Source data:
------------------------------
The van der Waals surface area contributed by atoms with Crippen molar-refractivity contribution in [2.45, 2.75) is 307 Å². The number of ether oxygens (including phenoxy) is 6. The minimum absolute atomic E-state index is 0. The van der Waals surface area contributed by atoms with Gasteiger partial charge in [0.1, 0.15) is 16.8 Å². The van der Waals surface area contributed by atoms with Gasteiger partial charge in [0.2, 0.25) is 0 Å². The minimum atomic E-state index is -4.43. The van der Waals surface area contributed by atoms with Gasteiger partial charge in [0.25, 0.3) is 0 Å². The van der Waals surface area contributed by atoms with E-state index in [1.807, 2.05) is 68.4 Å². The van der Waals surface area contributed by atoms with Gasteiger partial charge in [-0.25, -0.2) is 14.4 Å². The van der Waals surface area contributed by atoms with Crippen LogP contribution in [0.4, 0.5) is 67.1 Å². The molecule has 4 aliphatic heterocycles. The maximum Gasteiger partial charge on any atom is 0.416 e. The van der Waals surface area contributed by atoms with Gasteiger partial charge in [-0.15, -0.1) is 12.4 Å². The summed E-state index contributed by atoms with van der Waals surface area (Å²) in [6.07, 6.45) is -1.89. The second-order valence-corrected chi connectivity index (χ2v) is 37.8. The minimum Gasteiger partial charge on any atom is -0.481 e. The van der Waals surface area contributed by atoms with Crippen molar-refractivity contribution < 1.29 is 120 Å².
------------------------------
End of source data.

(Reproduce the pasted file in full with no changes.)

The van der Waals surface area contributed by atoms with Crippen molar-refractivity contribution in [2.45, 2.75) is 307 Å². The number of ether oxygens (including phenoxy) is 6. The minimum absolute atomic E-state index is 0. The van der Waals surface area contributed by atoms with Gasteiger partial charge in [0.1, 0.15) is 16.8 Å². The van der Waals surface area contributed by atoms with Gasteiger partial charge in [0.2, 0.25) is 0 Å². The minimum atomic E-state index is -4.43. The van der Waals surface area contributed by atoms with Gasteiger partial charge in [0.25, 0.3) is 0 Å². The van der Waals surface area contributed by atoms with E-state index in [1.807, 2.05) is 68.4 Å². The van der Waals surface area contributed by atoms with Gasteiger partial charge in [-0.25, -0.2) is 14.4 Å². The van der Waals surface area contributed by atoms with Crippen LogP contribution in [0.4, 0.5) is 67.1 Å². The molecule has 4 aliphatic heterocycles. The maximum Gasteiger partial charge on any atom is 0.416 e. The van der Waals surface area contributed by atoms with Gasteiger partial charge in [-0.15, -0.1) is 12.4 Å². The summed E-state index contributed by atoms with van der Waals surface area (Å²) in [6.07, 6.45) is -1.89. The second-order valence-corrected chi connectivity index (χ2v) is 37.8. The minimum Gasteiger partial charge on any atom is -0.481 e. The van der Waals surface area contributed by atoms with Crippen molar-refractivity contribution < 1.29 is 120 Å².